Welcome back to the style of the first two books – one event runs into another, with the loose plot form back, but with the advantage that the essential world-building has already been done. Now, we can run around Everworld in search of Senna again, meeting new and strange groups of people in scary places, without being over-encumbered by stray details to remind us where we are. Basically, we are back to the less coherent and cohesive plot that reigned in the first two books, but at the same ...more
Aug 18, 2019 rated it liked it
This book's synopsis has basically the same problem as the last one: it makes it sound like it's April's book when it's actually Jalil's. More of a minor thing, but it's still odd that this switcheroo happened.

At any rate, this is Jalil's first book, and so far Jalil is the most sympathetic of the group—which might not be entirely unrelated to the fact that Everworld is affecting him the worst. His real world counterpart is suffering from severe OCD brought on by his complete inability to get
Book four of the series really tries to push the horror aspect of Everworld. The story features Hel from Norse mythology and I love the descriptions of her. She's absolutely chilling. But the descriptions of her domain just seem to push the horror factor over the edge to unbelievable, and I didn't feel as drawn into the setting as the other books. Still, the characters continue to grow, and I love the attention to Jalil's OCD. They're beginning to really function as a team and I love the ...more
Tommy Grooms
Jun 13, 2017 rated it really liked it
Realm of the Reaper is the first book from Jalil's perspective, and we learn that there are more layers to his character than meets the eye. We finally learn his connection to Senna, and see that his obstinate materialism in the face of the inexplicable Everworld has as much to do with his inner battle against obsessive compulsive disorder as anything else. Jalil's narration is ideal for encountering the horrifying Hel, and Applegate's buildup to and description of the goddess is one of the ...more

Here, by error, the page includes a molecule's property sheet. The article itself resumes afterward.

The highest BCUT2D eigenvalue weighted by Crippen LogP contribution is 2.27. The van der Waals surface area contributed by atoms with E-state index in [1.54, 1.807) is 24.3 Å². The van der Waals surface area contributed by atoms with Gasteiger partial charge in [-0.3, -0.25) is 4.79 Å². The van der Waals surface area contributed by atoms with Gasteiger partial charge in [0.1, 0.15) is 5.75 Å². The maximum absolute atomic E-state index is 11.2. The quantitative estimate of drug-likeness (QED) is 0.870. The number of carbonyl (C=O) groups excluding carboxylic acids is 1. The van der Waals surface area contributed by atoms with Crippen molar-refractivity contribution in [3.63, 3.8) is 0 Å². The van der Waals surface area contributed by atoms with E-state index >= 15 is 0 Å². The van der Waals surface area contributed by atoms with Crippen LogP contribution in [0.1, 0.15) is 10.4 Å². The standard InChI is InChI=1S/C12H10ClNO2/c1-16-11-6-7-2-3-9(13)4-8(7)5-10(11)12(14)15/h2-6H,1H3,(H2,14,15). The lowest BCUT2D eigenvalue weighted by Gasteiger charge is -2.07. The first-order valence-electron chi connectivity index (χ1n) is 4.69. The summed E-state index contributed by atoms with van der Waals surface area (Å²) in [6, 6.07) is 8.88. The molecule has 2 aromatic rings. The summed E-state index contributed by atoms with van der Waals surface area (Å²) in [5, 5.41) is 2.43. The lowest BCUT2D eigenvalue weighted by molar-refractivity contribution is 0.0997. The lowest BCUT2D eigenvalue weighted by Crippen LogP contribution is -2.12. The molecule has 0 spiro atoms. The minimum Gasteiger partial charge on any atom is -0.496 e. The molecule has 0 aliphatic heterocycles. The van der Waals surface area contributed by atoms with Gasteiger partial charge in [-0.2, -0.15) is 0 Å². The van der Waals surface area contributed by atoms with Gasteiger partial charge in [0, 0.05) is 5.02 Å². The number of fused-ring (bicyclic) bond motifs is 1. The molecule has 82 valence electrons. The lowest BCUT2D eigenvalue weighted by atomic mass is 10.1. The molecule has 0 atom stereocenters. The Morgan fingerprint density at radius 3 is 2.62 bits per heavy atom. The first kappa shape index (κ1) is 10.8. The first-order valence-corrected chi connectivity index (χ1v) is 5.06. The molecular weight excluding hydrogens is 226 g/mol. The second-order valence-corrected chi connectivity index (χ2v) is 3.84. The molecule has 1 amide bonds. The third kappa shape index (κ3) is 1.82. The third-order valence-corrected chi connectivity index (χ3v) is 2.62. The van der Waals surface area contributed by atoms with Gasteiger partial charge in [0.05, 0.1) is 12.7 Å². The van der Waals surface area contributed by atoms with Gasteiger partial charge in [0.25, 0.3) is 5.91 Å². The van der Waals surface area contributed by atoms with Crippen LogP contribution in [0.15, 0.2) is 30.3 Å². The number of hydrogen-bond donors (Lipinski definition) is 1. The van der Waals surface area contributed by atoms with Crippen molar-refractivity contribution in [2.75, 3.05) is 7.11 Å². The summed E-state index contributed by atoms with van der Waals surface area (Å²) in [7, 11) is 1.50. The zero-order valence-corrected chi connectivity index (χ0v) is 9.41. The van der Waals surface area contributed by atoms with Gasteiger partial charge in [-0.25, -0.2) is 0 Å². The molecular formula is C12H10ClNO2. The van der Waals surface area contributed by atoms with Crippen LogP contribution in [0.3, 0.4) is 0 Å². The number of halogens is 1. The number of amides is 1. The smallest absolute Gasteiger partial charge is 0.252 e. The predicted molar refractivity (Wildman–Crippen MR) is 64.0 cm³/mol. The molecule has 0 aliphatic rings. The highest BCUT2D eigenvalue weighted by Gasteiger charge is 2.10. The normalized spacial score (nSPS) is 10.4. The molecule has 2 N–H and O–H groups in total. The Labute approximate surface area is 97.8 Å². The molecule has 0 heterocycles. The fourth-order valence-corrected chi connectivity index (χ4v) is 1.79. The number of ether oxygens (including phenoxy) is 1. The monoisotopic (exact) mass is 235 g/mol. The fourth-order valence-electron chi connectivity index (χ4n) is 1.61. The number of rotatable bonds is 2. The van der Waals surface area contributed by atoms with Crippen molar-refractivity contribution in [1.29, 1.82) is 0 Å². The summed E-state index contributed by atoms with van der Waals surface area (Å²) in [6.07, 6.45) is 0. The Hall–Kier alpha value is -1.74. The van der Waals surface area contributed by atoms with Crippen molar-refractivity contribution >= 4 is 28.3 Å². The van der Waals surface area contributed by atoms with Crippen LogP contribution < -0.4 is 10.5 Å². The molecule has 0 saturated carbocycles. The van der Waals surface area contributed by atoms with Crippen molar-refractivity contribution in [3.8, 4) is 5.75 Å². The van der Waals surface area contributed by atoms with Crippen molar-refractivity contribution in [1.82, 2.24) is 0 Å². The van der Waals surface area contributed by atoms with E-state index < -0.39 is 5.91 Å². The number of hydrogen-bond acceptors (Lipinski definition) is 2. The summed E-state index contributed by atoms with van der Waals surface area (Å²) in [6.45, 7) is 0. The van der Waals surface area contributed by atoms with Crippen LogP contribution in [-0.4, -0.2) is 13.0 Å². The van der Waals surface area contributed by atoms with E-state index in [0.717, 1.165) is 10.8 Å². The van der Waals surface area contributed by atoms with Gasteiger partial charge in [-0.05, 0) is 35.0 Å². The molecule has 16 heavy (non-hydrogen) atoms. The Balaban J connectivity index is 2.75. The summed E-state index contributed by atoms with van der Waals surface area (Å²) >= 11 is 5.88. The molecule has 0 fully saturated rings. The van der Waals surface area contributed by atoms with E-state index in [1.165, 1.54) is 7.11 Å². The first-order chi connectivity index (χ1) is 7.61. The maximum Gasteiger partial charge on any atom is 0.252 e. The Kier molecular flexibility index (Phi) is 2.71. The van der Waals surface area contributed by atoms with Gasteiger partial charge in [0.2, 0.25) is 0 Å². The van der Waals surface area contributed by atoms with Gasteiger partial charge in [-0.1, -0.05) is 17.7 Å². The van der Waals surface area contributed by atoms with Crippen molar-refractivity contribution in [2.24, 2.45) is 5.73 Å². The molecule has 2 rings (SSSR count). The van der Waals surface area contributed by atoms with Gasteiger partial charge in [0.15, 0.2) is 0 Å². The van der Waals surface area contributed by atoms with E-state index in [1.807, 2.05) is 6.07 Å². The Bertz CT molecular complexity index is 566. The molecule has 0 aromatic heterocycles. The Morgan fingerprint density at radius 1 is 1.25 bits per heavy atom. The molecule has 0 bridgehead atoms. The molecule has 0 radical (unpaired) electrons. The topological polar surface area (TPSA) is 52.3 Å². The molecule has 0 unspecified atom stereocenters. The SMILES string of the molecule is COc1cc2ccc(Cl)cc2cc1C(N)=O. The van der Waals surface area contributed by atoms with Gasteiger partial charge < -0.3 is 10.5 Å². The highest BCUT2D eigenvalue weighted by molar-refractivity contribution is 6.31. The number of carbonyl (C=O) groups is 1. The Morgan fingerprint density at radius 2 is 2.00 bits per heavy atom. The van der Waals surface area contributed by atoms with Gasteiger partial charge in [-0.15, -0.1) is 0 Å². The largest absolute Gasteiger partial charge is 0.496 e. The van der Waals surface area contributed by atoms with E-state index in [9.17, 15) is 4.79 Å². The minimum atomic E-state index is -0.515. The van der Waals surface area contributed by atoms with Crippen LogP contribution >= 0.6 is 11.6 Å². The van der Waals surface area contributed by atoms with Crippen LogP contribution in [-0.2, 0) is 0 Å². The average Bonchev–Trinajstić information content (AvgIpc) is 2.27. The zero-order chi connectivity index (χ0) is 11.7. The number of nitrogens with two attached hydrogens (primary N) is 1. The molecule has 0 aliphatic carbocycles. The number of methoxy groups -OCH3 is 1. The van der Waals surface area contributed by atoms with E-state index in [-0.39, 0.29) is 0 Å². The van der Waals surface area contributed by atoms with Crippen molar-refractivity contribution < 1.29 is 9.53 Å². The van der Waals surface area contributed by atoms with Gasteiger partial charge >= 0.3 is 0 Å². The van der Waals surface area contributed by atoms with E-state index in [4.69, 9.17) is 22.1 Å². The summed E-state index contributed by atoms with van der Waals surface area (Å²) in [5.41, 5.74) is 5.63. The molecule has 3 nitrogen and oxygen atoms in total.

Heather Mayle
Sep 27, 2019 rated it it was ok
This review has been hidden because it contains spoilers. To view it, click here.
Katherine Wren
Apr 01, 2019 rated it really liked it
Maybe Applegate grew as an author over the course of this series. Maybe Jalil is just the best.

That's it. Jalil is just the best.

Anyway, it's nice to see throwbacks to my own YA years, such as Beanie Babies and Borders book stores. The 90s were the best. Fight me.
Apr 27, 2019 rated it liked it
With this book the turns in narration most likely is complete. Applegate did a good job differientating the voices and narration of every character.
Wetdryvac Wetdryvac
Apr 27, 2019 rated it liked it
Fun fluff.
Sep 24, 2017 rated it liked it
Note: I find these books extremely hard to rate and review, so please keep in mind that the ratings I’m attributing are not really equivalent with my usual ones, nor accurate with how pleasant a read it’s being.

Really liked this one. It was creepy and disturbing and hell yes.
Sep 01, 2019 rated it really liked it
I love the gorgeous cover, even though my husband spoiled about who the woman on the cover was. This time it was from Jalil's point of view. I'm really starting to find Senna really annoying and manipulative.
So I finished the first third of this series, which I read as one book back in the days, and I figure it's as good a time as any to try and write a more in-depth review for the thing.